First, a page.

Sheriff convenes dozens of community leaders to push for change to criminal justice system

Public safety consortium aims for criminal justice change

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As the state Legislature prepares to head back to Albany for a new legislative session, a group of local law enforcers, business and religious leaders, crime victims, medical doctors and community leaders are asking it to consider new laws that it feels will better protect our communities.   

Luvene Ford is the president of the Keeler Park Tenants Association. She says people who live in her complex generally feel safe on the property but when they try to walk across the street to the Hudson Avenue Walmart or next-door to Delta Sonic, things get dicey.

“They don’t feel safe once they leave the property, they’re afraid of being mugged, they’re afraid of someone snatching their purse, they’re afraid of multiple things and that is a shame, it’s like in the atmosphere,” she tells News10NBC. 

Dan Matteo owns a handful of buildings in downtown Rochester. “We’ve had people being approached in the parking lot and we’ve had cars stolen from the parking lot,” he tells News10NBC, “we had a couple different break-ins, people stealing tools, stealing building materials.”

It hasn’t driven any of Matteo’s tenants out yet, but he’s afraid it could.

“There’s two economic impacts, really — there’s the perception that downtown is unsafe and then there’s actually the real crimes that actually happen, which is stolen cars or stealing from various different businesses,” he says.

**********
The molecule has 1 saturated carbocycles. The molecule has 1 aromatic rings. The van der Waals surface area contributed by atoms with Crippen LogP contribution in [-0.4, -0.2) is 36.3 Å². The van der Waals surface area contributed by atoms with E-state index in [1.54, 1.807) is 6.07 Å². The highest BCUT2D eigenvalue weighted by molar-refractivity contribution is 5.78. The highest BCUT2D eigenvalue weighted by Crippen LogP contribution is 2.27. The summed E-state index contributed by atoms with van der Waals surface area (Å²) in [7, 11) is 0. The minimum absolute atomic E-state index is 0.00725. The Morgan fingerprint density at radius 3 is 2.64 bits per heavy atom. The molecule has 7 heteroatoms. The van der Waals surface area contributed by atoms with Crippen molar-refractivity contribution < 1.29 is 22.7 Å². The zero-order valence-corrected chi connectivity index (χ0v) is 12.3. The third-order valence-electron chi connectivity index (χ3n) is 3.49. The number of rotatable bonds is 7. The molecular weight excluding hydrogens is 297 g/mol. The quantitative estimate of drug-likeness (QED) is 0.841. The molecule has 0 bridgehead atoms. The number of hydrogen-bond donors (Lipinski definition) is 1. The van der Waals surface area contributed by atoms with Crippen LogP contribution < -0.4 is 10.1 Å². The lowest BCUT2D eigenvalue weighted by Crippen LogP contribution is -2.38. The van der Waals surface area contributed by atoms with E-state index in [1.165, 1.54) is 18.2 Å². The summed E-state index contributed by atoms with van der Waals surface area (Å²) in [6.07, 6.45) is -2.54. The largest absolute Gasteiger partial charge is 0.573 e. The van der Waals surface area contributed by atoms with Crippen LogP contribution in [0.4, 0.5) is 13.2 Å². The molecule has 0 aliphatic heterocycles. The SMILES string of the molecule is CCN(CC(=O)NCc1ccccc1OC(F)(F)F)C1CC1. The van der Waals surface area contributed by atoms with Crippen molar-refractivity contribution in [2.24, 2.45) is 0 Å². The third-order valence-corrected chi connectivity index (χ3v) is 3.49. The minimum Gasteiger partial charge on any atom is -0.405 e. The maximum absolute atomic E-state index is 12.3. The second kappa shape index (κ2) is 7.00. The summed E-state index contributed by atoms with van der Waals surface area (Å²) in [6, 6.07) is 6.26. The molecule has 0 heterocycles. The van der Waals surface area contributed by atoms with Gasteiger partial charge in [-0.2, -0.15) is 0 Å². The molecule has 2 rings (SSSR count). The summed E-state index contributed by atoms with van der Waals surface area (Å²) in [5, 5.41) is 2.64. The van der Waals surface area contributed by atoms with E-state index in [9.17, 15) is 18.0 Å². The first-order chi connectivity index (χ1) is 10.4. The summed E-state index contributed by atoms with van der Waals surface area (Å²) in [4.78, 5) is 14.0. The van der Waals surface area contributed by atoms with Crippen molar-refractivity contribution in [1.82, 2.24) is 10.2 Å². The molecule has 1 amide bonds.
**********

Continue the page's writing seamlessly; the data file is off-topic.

Both Ford and Matteo are part of a group known locally as the “Consortium for Safe Communities.”  Monroe County Sheriff Todd Baxter leads it.

“Really, we’re just getting everyone in a room from different stakeholders to say what do you see, what do you feel and then how do we get that information to our legislators,” Baxter says.

Sheriff Baxter says he’s hoping there is power in numbers. “I’ve been to the Governor’s office multiple times, I’ve been to every legislator in Monroe County that represents us in Albany, to their office in Albany and to their office here — great meetings but no production, nothing produced,” he tells News10NBC. 

The Consortium doesn’t want an overhaul of the criminal justice reforms that went into effect a few years ago, “if you’re running a business, you wouldn’t run it like this,” Baxter says. “You’d make some on-the-spot corrections to things that could be better. That’s all, that’s all we’re asking for.”

One of the main priorities: “I can’t be any clearer, a repeat offender standard,” Baxter says. “If you’re out there committing crime after crime after crime, after a certain amount of time, you need to take a time out, that’s what my father called it.  Sit down, think about what you’re doing and then let’s work on you, let’s not keep you in the corner all day long, let’s work with you. What’s individually going on in your life, what’s going on in your family’s life?”

Click here for more information about the Consortium for Safe Communities.